REGINALD HILL – Pictures of Perfection. Dalziel & Pascoe #14. Harper Collins, UK, hardcover, 1994. Delacorte, US, hardcover, 1994. Dell, US, paperback, 1995.

   A rather officious young polilcemann has gone missing in the Yorkshire town of Enscombe, or at least his immediate superior thinks he has. Dalziel isn’t at all sure there’s anything wrong, but nevertheless dispatches Pascoe and Sergeant Wield to check into things.

   Beneath the semi-placid surface of the village several potentially hazardous are fermenting away among the locals, the Squire and his family, and all sorts of people. The policeman is indeed missing, but the hows, whys, and wheres remain elusive.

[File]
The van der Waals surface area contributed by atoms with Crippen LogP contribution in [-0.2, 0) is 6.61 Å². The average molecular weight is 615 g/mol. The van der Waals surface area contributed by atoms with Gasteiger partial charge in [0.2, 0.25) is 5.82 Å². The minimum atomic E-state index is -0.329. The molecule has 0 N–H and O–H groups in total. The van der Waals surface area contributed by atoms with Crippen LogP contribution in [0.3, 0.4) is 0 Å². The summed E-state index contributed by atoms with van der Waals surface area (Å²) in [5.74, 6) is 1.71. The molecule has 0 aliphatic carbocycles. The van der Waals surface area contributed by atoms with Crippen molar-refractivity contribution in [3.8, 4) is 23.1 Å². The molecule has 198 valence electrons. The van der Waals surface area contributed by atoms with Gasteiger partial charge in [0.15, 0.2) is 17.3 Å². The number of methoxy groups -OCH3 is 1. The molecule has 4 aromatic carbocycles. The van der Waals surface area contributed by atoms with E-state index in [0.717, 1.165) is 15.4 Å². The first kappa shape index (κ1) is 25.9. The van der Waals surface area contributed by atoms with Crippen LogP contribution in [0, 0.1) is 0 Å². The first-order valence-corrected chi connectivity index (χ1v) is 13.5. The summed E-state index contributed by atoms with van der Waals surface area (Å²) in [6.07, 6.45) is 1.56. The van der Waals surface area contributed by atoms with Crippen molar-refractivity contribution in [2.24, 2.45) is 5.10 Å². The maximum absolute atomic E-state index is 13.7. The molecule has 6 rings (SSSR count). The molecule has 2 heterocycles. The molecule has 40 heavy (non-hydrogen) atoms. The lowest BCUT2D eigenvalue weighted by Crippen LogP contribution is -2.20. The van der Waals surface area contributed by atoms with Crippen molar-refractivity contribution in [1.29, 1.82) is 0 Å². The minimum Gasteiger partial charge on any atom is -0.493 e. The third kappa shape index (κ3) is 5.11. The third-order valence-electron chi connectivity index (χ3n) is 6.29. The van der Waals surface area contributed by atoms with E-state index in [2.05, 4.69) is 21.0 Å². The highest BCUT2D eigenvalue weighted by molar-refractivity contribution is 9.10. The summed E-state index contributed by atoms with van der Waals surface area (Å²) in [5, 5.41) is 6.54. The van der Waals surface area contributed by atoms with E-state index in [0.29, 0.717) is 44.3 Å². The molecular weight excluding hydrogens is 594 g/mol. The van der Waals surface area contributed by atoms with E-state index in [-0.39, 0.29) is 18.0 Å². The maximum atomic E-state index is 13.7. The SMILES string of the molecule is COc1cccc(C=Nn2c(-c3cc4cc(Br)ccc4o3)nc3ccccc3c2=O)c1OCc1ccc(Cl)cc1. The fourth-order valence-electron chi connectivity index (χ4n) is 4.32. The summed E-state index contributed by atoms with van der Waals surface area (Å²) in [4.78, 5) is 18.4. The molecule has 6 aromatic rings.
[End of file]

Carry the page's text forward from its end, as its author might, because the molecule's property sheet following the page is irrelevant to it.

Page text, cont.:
Reginald Hill is assured a place in my heart if for no other reason than this line referring to the 80s: “But they were not long, the days of swine and Porsches.” Priceless. Hill to my eye is one of the finest prose stylists working today in any discipline.

   He is also one of the best at delineating character. Not just his regulars — the choleric and canny Dalziel, the intense and intelligent Pascoe, the gay Sergeant with the gargoyle face Wield — but also the people into whose lives they are thrust.

   Wield somewhat takes center stage here, thous as usual Hill tells his story from many viewpoints. The book begins with a man running amok with a gun, and ends in a way that I think will surprise you. Hill certainly intends for it to, anyway.

— Reprinted from Ah Sweet Mysteries #14, August 1994.